Reconstructing Daspletosaurus wilsoni.
Originally posted November 27, 2022
Updated December 16, 2022
The second species of Daspletosaurus has finally been named. Yes, second. Daspletosaurus "horneri" is a nomen nudum, as it was published in the online-only journal Scientific Reports without registration in ZooBank. (This means that theoretically, it could be validly named with a different specific epithet.) Daspletosaurus wilsoni, from the Judith River formation, is described as transitional between Daspletosaurus torosus from the Oldman Formation and Daspletosaurus "horneri" from the Two Medicine Formation. While I'm reluctant to say the anagenesis hypothesis is wrong, I think three data points is insufficient to establish that it is the case.
The holotype includes some postcrania, the most important part is the skull, which is nicely preserved and decently complete.
Anyway, here's my reconstruction. As usual, preserved elements are in white and reconstructed elements are in grey, though in this case it's worth pointing out that some of these elements are mirrored. I reconstructed missing parts, where possible, based on other Daspletosaurus species, including torosus, "horneri," (based on photos of the proposed holotype sent to me by Montana Aster Rosslyn) and other published specimens simply labeled Daspletosaurus sp. I did also reference Tyrannosaurus rex AMNH 5027 a bit since that's my go-to Tyrannosaurine skull. (And yes, I do believe AMNH 5027 is referable to T. rex, and while we're at it, referring it to "Tyrannosaurus incertae sedis" is a misuse of the term incertae sedis.) Thanks to Elías Warshaw for providing useful feedback on my reconstruction of the dinosaur he co-named.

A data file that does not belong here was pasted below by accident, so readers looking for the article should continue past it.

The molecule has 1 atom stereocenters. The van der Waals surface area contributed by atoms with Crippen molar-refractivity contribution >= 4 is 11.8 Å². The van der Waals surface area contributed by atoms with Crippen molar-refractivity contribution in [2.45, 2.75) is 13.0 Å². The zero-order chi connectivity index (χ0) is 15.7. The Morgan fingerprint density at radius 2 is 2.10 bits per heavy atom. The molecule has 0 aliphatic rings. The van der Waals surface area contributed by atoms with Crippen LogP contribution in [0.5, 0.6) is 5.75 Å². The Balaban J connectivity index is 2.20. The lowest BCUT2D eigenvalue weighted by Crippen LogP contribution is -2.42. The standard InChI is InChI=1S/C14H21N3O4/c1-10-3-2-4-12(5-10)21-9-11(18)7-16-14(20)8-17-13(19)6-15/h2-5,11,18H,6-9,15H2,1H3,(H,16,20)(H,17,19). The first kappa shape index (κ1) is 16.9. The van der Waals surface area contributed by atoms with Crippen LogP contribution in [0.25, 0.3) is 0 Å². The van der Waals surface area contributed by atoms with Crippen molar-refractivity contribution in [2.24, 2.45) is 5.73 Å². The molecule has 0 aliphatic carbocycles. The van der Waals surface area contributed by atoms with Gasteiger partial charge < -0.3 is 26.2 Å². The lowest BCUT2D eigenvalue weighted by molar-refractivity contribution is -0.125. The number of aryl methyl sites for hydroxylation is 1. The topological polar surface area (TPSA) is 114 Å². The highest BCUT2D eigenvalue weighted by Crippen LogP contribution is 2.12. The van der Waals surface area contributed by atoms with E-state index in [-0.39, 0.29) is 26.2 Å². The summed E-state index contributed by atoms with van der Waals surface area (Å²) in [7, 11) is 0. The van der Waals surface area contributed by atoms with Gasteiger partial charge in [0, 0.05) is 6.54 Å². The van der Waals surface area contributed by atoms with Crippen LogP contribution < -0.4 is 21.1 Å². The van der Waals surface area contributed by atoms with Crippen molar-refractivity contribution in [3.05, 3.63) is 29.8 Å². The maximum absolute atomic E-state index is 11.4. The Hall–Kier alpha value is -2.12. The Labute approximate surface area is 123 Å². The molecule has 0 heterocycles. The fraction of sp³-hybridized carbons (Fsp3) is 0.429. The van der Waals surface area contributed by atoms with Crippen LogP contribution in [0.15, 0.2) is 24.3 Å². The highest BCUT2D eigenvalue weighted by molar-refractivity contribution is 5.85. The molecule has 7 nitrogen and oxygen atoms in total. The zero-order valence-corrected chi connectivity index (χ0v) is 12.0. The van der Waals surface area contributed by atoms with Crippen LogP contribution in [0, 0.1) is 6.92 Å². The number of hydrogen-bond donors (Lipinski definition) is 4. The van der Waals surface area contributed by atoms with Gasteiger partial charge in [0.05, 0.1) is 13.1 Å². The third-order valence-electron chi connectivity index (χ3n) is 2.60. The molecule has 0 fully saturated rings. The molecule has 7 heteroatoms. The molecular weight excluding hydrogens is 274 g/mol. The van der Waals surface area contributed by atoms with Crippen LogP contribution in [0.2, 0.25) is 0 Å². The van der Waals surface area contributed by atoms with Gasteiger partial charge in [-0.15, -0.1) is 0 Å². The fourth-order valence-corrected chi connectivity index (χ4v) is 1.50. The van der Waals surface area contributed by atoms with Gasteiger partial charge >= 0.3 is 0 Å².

Update 12/16/2022: fixed shape of mandibular fenestra and added comments on anagenesis.
Warshaw EA & Fowler DW (2022) A transitional species of Daspletosaurus Russell, 1970 from the Judith River Formation of eastern Montana. PeerJ e14461 [OA link]
Carr TD, Varricchio DJ, Sedlmayr JC, Roberts EM, Moore JR (2017) A new tyrannosaur with evidence for anagenesis and crocodile-like facial sensory system. Scientific Reports 7:e44942 [OA link]
Hone DWE & Tanke DH (2015) Pre- and postmortem tyrannosaurid bite marks on the remains of Daspletosaurus (Tyrannosaurinae: Theropoda) from Dinosaur Provincial Park, Alberta, Canada. PeerJ e885 [OA link]
Osborn HF (1912) Crania of Tyrannosaurus and Allosaurus. Memoirs of the American Museum of Natural History 1:1 [OA link]